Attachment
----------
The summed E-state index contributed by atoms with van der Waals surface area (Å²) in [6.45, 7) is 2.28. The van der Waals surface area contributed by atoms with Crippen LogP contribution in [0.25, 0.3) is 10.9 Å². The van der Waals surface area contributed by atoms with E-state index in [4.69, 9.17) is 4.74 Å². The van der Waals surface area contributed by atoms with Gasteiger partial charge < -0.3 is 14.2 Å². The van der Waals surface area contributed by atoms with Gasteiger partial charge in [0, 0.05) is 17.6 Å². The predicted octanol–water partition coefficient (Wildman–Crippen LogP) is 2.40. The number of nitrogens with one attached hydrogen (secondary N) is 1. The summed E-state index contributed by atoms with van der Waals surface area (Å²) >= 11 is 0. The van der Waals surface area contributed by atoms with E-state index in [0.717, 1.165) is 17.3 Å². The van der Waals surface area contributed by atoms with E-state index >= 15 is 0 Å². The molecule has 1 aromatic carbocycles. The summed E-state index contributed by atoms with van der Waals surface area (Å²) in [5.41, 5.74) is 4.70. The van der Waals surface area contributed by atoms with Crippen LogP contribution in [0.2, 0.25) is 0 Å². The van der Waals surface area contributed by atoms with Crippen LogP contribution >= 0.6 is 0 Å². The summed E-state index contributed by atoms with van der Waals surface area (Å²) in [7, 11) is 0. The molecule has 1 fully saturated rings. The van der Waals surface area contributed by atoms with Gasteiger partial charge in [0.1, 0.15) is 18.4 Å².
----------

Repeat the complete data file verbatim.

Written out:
The summed E-state index contributed by atoms with van der Waals surface area (Å²) in [6.45, 7) is 2.28. The van der Waals surface area contributed by atoms with Crippen LogP contribution in [0.25, 0.3) is 10.9 Å². The van der Waals surface area contributed by atoms with E-state index in [4.69, 9.17) is 4.74 Å². The van der Waals surface area contributed by atoms with Gasteiger partial charge < -0.3 is 14.2 Å². The van der Waals surface area contributed by atoms with Gasteiger partial charge in [0, 0.05) is 17.6 Å². The predicted octanol–water partition coefficient (Wildman–Crippen LogP) is 2.40. The number of nitrogens with one attached hydrogen (secondary N) is 1. The summed E-state index contributed by atoms with van der Waals surface area (Å²) >= 11 is 0. The van der Waals surface area contributed by atoms with E-state index in [0.717, 1.165) is 17.3 Å². The van der Waals surface area contributed by atoms with E-state index >= 15 is 0 Å². The molecule has 1 aromatic carbocycles. The summed E-state index contributed by atoms with van der Waals surface area (Å²) in [5.41, 5.74) is 4.70. The van der Waals surface area contributed by atoms with Crippen LogP contribution in [0.2, 0.25) is 0 Å². The van der Waals surface area contributed by atoms with Crippen LogP contribution >= 0.6 is 0 Å². The summed E-state index contributed by atoms with van der Waals surface area (Å²) in [7, 11) is 0. The molecule has 1 fully saturated rings. The van der Waals surface area contributed by atoms with Gasteiger partial charge in [0.1, 0.15) is 18.4 Å².